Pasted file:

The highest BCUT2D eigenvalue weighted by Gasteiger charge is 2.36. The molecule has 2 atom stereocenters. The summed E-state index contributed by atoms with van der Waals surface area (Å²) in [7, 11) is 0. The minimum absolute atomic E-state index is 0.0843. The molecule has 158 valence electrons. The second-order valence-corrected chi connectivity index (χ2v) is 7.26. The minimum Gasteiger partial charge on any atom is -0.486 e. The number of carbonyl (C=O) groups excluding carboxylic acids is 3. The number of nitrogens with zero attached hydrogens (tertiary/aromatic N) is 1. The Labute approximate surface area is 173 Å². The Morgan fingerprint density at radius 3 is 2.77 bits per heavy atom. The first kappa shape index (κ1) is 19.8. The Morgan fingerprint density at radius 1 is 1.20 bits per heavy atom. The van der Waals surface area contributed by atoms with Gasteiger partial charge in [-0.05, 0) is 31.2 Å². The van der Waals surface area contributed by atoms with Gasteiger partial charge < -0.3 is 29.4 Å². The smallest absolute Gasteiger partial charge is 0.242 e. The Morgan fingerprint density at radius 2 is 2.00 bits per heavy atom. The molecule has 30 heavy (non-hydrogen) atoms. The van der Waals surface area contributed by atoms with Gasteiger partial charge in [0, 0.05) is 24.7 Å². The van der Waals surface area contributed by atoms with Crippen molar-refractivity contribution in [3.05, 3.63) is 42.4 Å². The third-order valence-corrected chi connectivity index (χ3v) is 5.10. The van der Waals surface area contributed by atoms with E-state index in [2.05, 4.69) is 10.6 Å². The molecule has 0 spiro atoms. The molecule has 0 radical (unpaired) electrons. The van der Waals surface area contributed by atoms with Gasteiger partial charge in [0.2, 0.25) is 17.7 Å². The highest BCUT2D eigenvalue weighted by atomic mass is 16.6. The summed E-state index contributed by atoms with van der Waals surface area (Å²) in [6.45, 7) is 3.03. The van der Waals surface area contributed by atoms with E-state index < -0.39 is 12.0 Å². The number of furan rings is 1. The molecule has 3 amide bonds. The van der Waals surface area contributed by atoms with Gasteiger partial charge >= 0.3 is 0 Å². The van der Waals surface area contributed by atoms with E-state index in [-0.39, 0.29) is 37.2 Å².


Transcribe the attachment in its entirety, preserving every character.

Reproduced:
The highest BCUT2D eigenvalue weighted by Gasteiger charge is 2.36. The molecule has 2 atom stereocenters. The summed E-state index contributed by atoms with van der Waals surface area (Å²) in [7, 11) is 0. The minimum absolute atomic E-state index is 0.0843. The molecule has 158 valence electrons. The second-order valence-corrected chi connectivity index (χ2v) is 7.26. The minimum Gasteiger partial charge on any atom is -0.486 e. The number of carbonyl (C=O) groups excluding carboxylic acids is 3. The number of nitrogens with zero attached hydrogens (tertiary/aromatic N) is 1. The Labute approximate surface area is 173 Å². The Morgan fingerprint density at radius 3 is 2.77 bits per heavy atom. The first kappa shape index (κ1) is 19.8. The Morgan fingerprint density at radius 1 is 1.20 bits per heavy atom. The van der Waals surface area contributed by atoms with Gasteiger partial charge in [-0.05, 0) is 31.2 Å². The van der Waals surface area contributed by atoms with Gasteiger partial charge < -0.3 is 29.4 Å². The smallest absolute Gasteiger partial charge is 0.242 e. The Morgan fingerprint density at radius 2 is 2.00 bits per heavy atom. The molecule has 30 heavy (non-hydrogen) atoms. The van der Waals surface area contributed by atoms with Gasteiger partial charge in [0, 0.05) is 24.7 Å². The van der Waals surface area contributed by atoms with Crippen molar-refractivity contribution in [3.05, 3.63) is 42.4 Å². The third-order valence-corrected chi connectivity index (χ3v) is 5.10. The van der Waals surface area contributed by atoms with E-state index in [2.05, 4.69) is 10.6 Å². The molecule has 0 spiro atoms. The molecule has 0 radical (unpaired) electrons. The van der Waals surface area contributed by atoms with Gasteiger partial charge in [0.2, 0.25) is 17.7 Å². The highest BCUT2D eigenvalue weighted by atomic mass is 16.6. The summed E-state index contributed by atoms with van der Waals surface area (Å²) in [6.45, 7) is 3.03. The van der Waals surface area contributed by atoms with E-state index < -0.39 is 12.0 Å². The number of furan rings is 1. The molecule has 3 amide bonds. The van der Waals surface area contributed by atoms with Gasteiger partial charge >= 0.3 is 0 Å². The van der Waals surface area contributed by atoms with E-state index in [-0.39, 0.29) is 37.2 Å².